Sunday, January 13, 2013

Far from it

Despite its unfortunate international code Dunedin's airport, while cutely small and provincial in feel, is the gateway to a beautiful part of the country that, on a fine summer's afternoon as the sun makes its leisurely way down to the horizon, just glows. It was, I'm mildly astonished to report, my first time through the airport though I've been here many times, always by road; and the last time was 12 years ago, so I was seeing the countryside with pretty much fresh eyes. Open, rolling, full of fluffy sheep and neatly-trimmed windbreaks and little towns with rather grand Coronation Halls along the road from equally grand but undoubtedly better-patronised pubs, it was a pleasure to drive through and felt like home in a way that the North Island's lumpy, bushy, volcanic landscape never does, to me, Mainlander through and through.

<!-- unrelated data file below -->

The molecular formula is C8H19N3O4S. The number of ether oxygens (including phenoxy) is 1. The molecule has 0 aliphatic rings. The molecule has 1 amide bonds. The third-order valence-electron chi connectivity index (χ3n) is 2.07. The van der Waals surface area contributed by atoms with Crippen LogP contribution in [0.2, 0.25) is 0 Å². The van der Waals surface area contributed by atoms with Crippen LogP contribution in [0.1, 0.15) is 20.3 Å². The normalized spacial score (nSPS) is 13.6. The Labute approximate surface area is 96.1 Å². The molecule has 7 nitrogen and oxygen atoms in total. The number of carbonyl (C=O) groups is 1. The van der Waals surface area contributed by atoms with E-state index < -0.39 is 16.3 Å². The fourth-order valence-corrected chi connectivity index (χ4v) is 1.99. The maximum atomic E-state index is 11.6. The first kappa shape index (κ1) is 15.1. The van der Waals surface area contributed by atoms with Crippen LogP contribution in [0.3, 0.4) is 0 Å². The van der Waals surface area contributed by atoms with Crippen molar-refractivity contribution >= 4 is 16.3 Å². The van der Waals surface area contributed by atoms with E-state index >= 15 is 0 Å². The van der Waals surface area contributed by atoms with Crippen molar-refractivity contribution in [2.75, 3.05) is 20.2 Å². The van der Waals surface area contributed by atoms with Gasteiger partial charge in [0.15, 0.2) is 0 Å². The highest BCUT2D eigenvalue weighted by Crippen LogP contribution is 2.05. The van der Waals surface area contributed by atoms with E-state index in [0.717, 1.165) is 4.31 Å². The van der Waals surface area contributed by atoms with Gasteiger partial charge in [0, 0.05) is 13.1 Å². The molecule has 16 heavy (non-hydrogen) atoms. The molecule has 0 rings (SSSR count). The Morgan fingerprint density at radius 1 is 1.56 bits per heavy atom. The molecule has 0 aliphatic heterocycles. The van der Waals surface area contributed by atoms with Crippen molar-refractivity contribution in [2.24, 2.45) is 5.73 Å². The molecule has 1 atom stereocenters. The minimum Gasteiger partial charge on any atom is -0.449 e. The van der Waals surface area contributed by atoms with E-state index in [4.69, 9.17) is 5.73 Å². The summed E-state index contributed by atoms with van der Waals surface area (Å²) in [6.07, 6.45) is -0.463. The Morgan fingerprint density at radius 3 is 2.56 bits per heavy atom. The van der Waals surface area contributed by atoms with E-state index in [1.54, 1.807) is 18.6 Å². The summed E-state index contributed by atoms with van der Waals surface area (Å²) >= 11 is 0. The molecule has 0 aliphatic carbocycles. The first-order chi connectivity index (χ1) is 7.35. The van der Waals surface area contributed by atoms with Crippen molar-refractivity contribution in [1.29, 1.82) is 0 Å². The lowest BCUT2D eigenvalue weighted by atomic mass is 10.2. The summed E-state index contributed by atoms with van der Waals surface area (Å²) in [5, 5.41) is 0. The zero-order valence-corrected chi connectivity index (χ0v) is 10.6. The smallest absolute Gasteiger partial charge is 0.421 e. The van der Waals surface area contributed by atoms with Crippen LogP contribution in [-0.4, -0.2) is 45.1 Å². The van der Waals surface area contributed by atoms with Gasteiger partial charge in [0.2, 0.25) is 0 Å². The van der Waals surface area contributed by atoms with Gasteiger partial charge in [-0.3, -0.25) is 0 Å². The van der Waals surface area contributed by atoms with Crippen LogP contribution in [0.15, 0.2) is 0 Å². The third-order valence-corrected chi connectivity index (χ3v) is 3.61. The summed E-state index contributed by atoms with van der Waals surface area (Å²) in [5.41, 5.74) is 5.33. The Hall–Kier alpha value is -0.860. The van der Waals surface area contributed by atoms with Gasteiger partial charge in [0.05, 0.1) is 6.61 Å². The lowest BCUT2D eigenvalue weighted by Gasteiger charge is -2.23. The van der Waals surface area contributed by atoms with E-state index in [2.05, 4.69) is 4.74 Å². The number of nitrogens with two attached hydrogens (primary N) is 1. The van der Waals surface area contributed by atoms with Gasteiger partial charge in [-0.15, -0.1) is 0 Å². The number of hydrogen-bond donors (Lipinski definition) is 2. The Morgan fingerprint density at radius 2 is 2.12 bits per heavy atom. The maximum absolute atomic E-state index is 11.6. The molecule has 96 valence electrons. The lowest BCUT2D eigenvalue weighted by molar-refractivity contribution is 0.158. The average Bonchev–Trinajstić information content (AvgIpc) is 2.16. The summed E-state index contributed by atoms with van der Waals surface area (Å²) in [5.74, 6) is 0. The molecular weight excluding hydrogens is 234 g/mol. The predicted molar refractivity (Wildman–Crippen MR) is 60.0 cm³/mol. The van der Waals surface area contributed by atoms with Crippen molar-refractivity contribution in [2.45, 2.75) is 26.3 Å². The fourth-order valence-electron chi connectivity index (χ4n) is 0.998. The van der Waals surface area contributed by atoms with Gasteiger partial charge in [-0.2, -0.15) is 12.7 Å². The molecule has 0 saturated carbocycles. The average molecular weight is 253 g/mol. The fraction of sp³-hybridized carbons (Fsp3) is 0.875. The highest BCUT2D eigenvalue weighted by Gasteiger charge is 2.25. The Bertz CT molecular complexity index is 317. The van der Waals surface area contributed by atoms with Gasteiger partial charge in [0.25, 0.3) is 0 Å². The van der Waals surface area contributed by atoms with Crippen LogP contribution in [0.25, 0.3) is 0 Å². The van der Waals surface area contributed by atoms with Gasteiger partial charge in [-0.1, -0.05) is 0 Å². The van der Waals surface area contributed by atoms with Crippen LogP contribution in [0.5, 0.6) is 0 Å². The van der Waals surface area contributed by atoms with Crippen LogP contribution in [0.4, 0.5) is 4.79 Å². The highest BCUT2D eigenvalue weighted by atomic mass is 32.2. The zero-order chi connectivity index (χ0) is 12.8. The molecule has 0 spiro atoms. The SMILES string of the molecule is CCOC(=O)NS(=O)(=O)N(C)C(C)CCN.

Bowling along the wittily-named Presidential Highway (which, though a simple two-lane country road, links Clinton and Gore) the sun was low and the shadows long, and the sheep classically back-lit. When we arrived at Mainholm Lodge the scenery was luminous, the long view to the Blue Mountains (er, 'mountains') framed by cabbage trees and a monkey puzzle, and what better way to enjoy it than sitting on the porch with a glass of wine with a friendly tortoiseshell cat purring at my feet? As the dusk slowly crept in, we averted our eyes from the sheep in the paddock outside and ate lamb shanks and sticky date pudding in a cosy Victorian dining room, swapping travel notes with host Graham, from Wales via Perth. And now we're enjoying the novelty of watching a 1991movie, The Returning, filmed at the house, which promises to be a real clunker - but how often can you watch a drama filmed in the very room in which you're lying?

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